The Good: Patrick Stewart's acting
The Bad: Obvious plot, Thematically disappointing, Character
The Basics: When a son Picard never knew he had pops up around the same time as an old adversary, the audience is left unsurprised and unimpressed with "Bloodlines."
I have, in many of my reviews, complained that the seventh season of Star Trek The Next Generation seemed ridiculously preoccupied with filling in backstory of the various characters. For most of them, this came far too late as the series was ending and the producers knew that. As a result, it seems somewhat insane that with four episodes to go, the show introduces a son Picard never knew he had. The episode is "Bloodlines" and it's pretty bad.
The starship Enterprise is poking around the galaxy when it begins to receive messages that threaten Captain Picard, messages from Daimon Bok, the Ferengi who sought revenge on Picard in the first season episode "The Battle" (reviewed here!). Bok is up to his usual thing, but the threats come around the same time that Picard discovers Jason Vigo, a son Picard apparently had as the result of an illicit affair in his youth.
Please! Viewers of Star Trek are not stupid and it insults my intelligence (and yours) to write the plot of the episode as if it were shocking that the two events were not necessarily related. Want to save yourself an hour of your life? The two are related and Bok's search for revenge now extends to him wanting Jason dead, too. I bet you saw that coming.
The problem is, everyone does. There's nothing surprising or significant about "Bloodlines." Instead, it feels like a cheap setup and as a result, the payoff is entirely anticlimactic. There's nothing here to be shocked or surprised about, there is nothing that resonates on an emotional level here.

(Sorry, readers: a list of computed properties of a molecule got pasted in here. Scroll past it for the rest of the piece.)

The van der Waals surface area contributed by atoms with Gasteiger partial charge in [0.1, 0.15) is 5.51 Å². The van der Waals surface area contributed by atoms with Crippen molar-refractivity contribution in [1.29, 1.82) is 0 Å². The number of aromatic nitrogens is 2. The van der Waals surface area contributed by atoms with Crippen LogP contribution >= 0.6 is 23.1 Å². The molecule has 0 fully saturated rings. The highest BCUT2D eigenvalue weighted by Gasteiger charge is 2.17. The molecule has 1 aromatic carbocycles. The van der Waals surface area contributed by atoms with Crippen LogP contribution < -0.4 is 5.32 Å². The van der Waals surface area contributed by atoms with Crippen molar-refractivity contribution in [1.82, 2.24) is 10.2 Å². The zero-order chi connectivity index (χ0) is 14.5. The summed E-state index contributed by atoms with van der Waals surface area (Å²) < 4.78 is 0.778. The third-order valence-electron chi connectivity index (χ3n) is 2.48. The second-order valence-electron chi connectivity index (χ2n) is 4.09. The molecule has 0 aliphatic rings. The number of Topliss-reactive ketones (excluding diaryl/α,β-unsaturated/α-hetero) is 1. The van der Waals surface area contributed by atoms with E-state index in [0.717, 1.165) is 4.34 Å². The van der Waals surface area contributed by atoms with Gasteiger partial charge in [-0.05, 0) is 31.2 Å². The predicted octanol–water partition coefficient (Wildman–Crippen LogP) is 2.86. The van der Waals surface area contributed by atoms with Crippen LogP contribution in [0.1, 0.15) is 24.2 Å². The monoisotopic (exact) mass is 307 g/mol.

Unlike the episode "Suddenly Human" (reviewed here!), from the show's fourth season, there is no emotional resonance between the characters of Picard and Jason Vigo. There is no connection that gets formed between the two people to become emotionally invested in Jason. We watch, we might wonder if it's true, but in the end, it's hard to care. Moreover, Picard - who has spent seven years becoming accustomed to children - seems particularly phased by Jason, in a way that seems very inorganic for the way his character has developed. That is to say that Picard's difficulty with children at the beginning of the series had to do with their youth and lack of discipline. Suddenly finding he had an adult child, one he openly admits he was never a father to (not biologically, you understand), should not throw the character as much as it seems to.
Conversely, Patrick Stewart's acting in this episode is phenomenal. He plays Picard with a very different manner than we have seen him before. Stewart continues - even this late in the game - to illustrate his range and he makes great efforts to play Picard as a man who is taking this somewhat ridiculous situation seriously. Stewart is a real professional and him sitting through this episode is a testament to that.
And it's not like he had a lot of help. Guest star Ken Olandt as Jason Vigo is . . . bland. Cast no doubt for his looks, he reminds us of the importance of finding an actor who is actually able to act. Olandt does little to endear us to Vigo and he never seems quite comfortable with the role. Similarly, Lee Arenberg, who plays Bok makes us wonder why the role was recast (Frank Corsentino who played him with a wonderful over-the-top quality in "The Battle" was still alive when this episode was made). Arenberg shows up, but he plays Bok without any real menace.
In short, "Bloodlines" is a disappointing sequel to "The Battle," made perhaps more disappointing by its resolution, which is almost identical to that of the previous episode. "Bloodlines" has little to recommend it to fans of Star Trek, let alone to people who are not fans of the series or science fiction in general. At least it is the show's last real disappointment. Had it come earlier in the series and the circumstances been different (i.e. they handled it in an adult manner as Star Trek Deep Space Nine would have), it likely would have been fine. But this, after all, is Star Trek The Next Generation and like most Trek outings, it tries not to focus too much on consequences over long arcs.
[Knowing that VHS is essentially a dead medium, it's worth looking into Star Trek: The Next Generation - The Complete Seventh Season on DVD, which is also a better economical choice than buying the VHS. Read my review of the final season by clicking here!
For other Star Trek episode, DVD or movie reviews, please be sure to visit my index page on the subject by clicking here!
© 2011, 2008, 2004 W.L. Swarts. May not be reprinted without permission.
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